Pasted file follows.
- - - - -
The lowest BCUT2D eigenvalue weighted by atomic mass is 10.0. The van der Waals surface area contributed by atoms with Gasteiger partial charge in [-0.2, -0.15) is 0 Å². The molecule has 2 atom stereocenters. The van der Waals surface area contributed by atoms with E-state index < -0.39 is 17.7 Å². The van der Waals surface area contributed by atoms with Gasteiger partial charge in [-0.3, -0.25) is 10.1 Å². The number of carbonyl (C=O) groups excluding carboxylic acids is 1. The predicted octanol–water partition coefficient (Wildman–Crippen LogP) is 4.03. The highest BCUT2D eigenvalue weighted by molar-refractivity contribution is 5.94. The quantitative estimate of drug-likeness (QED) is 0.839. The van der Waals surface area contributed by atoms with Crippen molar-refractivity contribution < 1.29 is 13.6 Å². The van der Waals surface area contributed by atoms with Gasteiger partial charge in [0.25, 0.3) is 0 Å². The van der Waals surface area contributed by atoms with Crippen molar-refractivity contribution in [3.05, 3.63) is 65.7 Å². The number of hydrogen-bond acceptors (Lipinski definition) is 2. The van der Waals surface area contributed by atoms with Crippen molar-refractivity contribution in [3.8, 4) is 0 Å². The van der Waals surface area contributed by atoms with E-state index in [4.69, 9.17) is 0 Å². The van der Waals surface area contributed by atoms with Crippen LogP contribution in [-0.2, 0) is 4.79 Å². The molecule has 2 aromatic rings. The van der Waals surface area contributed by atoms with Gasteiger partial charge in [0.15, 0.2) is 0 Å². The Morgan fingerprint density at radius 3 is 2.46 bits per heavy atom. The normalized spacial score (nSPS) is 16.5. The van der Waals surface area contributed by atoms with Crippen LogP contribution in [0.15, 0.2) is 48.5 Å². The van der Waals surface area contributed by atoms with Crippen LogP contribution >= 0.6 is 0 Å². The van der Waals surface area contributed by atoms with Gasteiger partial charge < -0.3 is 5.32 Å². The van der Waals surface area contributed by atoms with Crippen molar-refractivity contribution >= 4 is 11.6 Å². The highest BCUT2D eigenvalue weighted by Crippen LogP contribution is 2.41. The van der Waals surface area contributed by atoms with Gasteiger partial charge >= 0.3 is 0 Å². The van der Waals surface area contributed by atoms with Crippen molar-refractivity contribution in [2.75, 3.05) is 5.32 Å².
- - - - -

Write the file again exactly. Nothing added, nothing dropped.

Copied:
The lowest BCUT2D eigenvalue weighted by atomic mass is 10.0. The van der Waals surface area contributed by atoms with Gasteiger partial charge in [-0.2, -0.15) is 0 Å². The molecule has 2 atom stereocenters. The van der Waals surface area contributed by atoms with E-state index < -0.39 is 17.7 Å². The van der Waals surface area contributed by atoms with Gasteiger partial charge in [-0.3, -0.25) is 10.1 Å². The number of carbonyl (C=O) groups excluding carboxylic acids is 1. The predicted octanol–water partition coefficient (Wildman–Crippen LogP) is 4.03. The highest BCUT2D eigenvalue weighted by molar-refractivity contribution is 5.94. The quantitative estimate of drug-likeness (QED) is 0.839. The van der Waals surface area contributed by atoms with Crippen molar-refractivity contribution < 1.29 is 13.6 Å². The van der Waals surface area contributed by atoms with Gasteiger partial charge in [0.25, 0.3) is 0 Å². The van der Waals surface area contributed by atoms with Crippen molar-refractivity contribution in [3.05, 3.63) is 65.7 Å². The number of hydrogen-bond acceptors (Lipinski definition) is 2. The van der Waals surface area contributed by atoms with Crippen molar-refractivity contribution in [3.8, 4) is 0 Å². The van der Waals surface area contributed by atoms with E-state index in [4.69, 9.17) is 0 Å². The van der Waals surface area contributed by atoms with Crippen LogP contribution in [-0.2, 0) is 4.79 Å². The molecule has 2 aromatic rings. The van der Waals surface area contributed by atoms with Gasteiger partial charge in [0.15, 0.2) is 0 Å². The Morgan fingerprint density at radius 3 is 2.46 bits per heavy atom. The normalized spacial score (nSPS) is 16.5. The van der Waals surface area contributed by atoms with Crippen LogP contribution in [0.15, 0.2) is 48.5 Å². The van der Waals surface area contributed by atoms with Crippen LogP contribution >= 0.6 is 0 Å². The van der Waals surface area contributed by atoms with Gasteiger partial charge < -0.3 is 5.32 Å². The van der Waals surface area contributed by atoms with Crippen molar-refractivity contribution >= 4 is 11.6 Å². The highest BCUT2D eigenvalue weighted by Crippen LogP contribution is 2.41. The van der Waals surface area contributed by atoms with Gasteiger partial charge >= 0.3 is 0 Å². The van der Waals surface area contributed by atoms with Crippen molar-refractivity contribution in [2.75, 3.05) is 5.32 Å².